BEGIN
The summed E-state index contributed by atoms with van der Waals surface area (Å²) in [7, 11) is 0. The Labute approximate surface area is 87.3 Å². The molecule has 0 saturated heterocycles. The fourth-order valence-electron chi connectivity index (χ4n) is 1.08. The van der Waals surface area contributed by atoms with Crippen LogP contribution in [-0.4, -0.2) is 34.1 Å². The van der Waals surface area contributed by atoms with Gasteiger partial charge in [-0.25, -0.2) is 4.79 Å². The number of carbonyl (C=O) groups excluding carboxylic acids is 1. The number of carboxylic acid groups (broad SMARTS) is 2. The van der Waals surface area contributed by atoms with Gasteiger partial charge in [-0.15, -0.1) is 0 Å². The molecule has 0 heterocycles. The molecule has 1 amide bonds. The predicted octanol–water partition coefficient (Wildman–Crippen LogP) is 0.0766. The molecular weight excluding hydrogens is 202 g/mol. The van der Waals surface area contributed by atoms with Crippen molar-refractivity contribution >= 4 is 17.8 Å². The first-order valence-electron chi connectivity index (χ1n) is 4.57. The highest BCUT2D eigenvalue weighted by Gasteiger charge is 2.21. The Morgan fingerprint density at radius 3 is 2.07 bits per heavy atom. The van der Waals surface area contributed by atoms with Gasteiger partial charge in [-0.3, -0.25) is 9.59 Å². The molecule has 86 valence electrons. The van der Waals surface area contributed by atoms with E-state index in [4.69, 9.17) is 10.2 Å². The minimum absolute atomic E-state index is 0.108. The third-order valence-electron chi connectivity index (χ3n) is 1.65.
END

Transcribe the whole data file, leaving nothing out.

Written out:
The summed E-state index contributed by atoms with van der Waals surface area (Å²) in [7, 11) is 0. The Labute approximate surface area is 87.3 Å². The molecule has 0 saturated heterocycles. The fourth-order valence-electron chi connectivity index (χ4n) is 1.08. The van der Waals surface area contributed by atoms with Crippen LogP contribution in [-0.4, -0.2) is 34.1 Å². The van der Waals surface area contributed by atoms with Gasteiger partial charge in [-0.25, -0.2) is 4.79 Å². The number of carbonyl (C=O) groups excluding carboxylic acids is 1. The number of carboxylic acid groups (broad SMARTS) is 2. The van der Waals surface area contributed by atoms with Gasteiger partial charge in [-0.15, -0.1) is 0 Å². The molecule has 0 heterocycles. The molecule has 1 amide bonds. The predicted octanol–water partition coefficient (Wildman–Crippen LogP) is 0.0766. The molecular weight excluding hydrogens is 202 g/mol. The van der Waals surface area contributed by atoms with Crippen molar-refractivity contribution >= 4 is 17.8 Å². The first-order valence-electron chi connectivity index (χ1n) is 4.57. The highest BCUT2D eigenvalue weighted by Gasteiger charge is 2.21. The Morgan fingerprint density at radius 3 is 2.07 bits per heavy atom. The van der Waals surface area contributed by atoms with Gasteiger partial charge in [-0.3, -0.25) is 9.59 Å². The molecule has 86 valence electrons. The van der Waals surface area contributed by atoms with E-state index in [4.69, 9.17) is 10.2 Å². The minimum absolute atomic E-state index is 0.108. The third-order valence-electron chi connectivity index (χ3n) is 1.65.